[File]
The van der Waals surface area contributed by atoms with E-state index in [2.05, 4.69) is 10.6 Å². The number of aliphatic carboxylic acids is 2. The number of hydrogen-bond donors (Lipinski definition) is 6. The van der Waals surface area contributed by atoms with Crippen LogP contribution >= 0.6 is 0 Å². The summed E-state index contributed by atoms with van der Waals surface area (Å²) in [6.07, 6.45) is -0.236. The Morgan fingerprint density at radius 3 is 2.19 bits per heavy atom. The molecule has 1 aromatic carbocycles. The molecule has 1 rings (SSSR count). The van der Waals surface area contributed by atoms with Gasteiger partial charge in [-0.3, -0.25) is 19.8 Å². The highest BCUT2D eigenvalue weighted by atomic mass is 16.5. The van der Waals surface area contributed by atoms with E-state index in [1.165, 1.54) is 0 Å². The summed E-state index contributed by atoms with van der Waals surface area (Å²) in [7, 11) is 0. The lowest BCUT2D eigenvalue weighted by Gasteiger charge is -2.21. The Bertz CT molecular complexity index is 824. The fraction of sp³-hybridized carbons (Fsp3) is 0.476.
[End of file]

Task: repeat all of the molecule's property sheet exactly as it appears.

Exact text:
The van der Waals surface area contributed by atoms with E-state index in [2.05, 4.69) is 10.6 Å². The number of aliphatic carboxylic acids is 2. The number of hydrogen-bond donors (Lipinski definition) is 6. The van der Waals surface area contributed by atoms with Crippen LogP contribution >= 0.6 is 0 Å². The summed E-state index contributed by atoms with van der Waals surface area (Å²) in [6.07, 6.45) is -0.236. The Morgan fingerprint density at radius 3 is 2.19 bits per heavy atom. The molecule has 1 aromatic carbocycles. The molecule has 1 rings (SSSR count). The van der Waals surface area contributed by atoms with Gasteiger partial charge in [-0.3, -0.25) is 19.8 Å². The highest BCUT2D eigenvalue weighted by atomic mass is 16.5. The van der Waals surface area contributed by atoms with E-state index in [1.165, 1.54) is 0 Å². The summed E-state index contributed by atoms with van der Waals surface area (Å²) in [7, 11) is 0. The lowest BCUT2D eigenvalue weighted by Gasteiger charge is -2.21. The Bertz CT molecular complexity index is 824. The fraction of sp³-hybridized carbons (Fsp3) is 0.476.